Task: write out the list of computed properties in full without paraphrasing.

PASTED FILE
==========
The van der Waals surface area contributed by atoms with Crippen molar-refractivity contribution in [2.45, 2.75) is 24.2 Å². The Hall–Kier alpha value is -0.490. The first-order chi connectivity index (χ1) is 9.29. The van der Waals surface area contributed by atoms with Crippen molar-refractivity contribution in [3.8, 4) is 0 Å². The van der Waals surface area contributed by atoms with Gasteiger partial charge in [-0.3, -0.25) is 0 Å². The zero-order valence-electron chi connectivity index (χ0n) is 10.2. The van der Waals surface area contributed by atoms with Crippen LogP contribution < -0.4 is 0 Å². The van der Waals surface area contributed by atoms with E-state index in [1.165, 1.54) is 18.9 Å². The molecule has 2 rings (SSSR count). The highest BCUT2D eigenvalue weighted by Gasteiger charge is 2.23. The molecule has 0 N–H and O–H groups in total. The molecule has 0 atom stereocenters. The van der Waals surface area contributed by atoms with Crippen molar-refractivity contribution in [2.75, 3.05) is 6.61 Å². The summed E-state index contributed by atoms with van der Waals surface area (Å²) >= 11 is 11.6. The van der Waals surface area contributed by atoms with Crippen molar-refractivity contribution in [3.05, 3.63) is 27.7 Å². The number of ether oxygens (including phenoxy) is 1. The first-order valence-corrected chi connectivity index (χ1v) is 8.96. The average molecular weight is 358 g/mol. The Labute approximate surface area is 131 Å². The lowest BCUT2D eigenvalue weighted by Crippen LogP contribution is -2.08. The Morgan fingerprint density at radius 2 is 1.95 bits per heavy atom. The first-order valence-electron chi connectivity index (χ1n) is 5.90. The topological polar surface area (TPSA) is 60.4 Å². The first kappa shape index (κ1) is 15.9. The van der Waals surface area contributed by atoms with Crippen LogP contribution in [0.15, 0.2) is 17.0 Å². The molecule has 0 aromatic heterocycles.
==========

The van der Waals surface area contributed by atoms with Crippen molar-refractivity contribution in [2.45, 2.75) is 24.2 Å². The Hall–Kier alpha value is -0.490. The first-order chi connectivity index (χ1) is 9.29. The van der Waals surface area contributed by atoms with Crippen molar-refractivity contribution in [3.8, 4) is 0 Å². The van der Waals surface area contributed by atoms with Gasteiger partial charge in [-0.3, -0.25) is 0 Å². The zero-order valence-electron chi connectivity index (χ0n) is 10.2. The van der Waals surface area contributed by atoms with Crippen LogP contribution < -0.4 is 0 Å². The van der Waals surface area contributed by atoms with E-state index in [1.165, 1.54) is 18.9 Å². The molecule has 2 rings (SSSR count). The highest BCUT2D eigenvalue weighted by Gasteiger charge is 2.23. The molecule has 0 N–H and O–H groups in total. The molecule has 0 atom stereocenters. The van der Waals surface area contributed by atoms with Crippen molar-refractivity contribution in [2.75, 3.05) is 6.61 Å². The summed E-state index contributed by atoms with van der Waals surface area (Å²) >= 11 is 11.6. The van der Waals surface area contributed by atoms with Crippen molar-refractivity contribution in [3.05, 3.63) is 27.7 Å². The number of ether oxygens (including phenoxy) is 1. The first-order valence-corrected chi connectivity index (χ1v) is 8.96. The average molecular weight is 358 g/mol. The Labute approximate surface area is 131 Å². The lowest BCUT2D eigenvalue weighted by Crippen LogP contribution is -2.08. The Morgan fingerprint density at radius 2 is 1.95 bits per heavy atom. The first-order valence-electron chi connectivity index (χ1n) is 5.90. The topological polar surface area (TPSA) is 60.4 Å². The first kappa shape index (κ1) is 15.9. The van der Waals surface area contributed by atoms with Crippen LogP contribution in [0.15, 0.2) is 17.0 Å². The molecule has 0 aromatic heterocycles.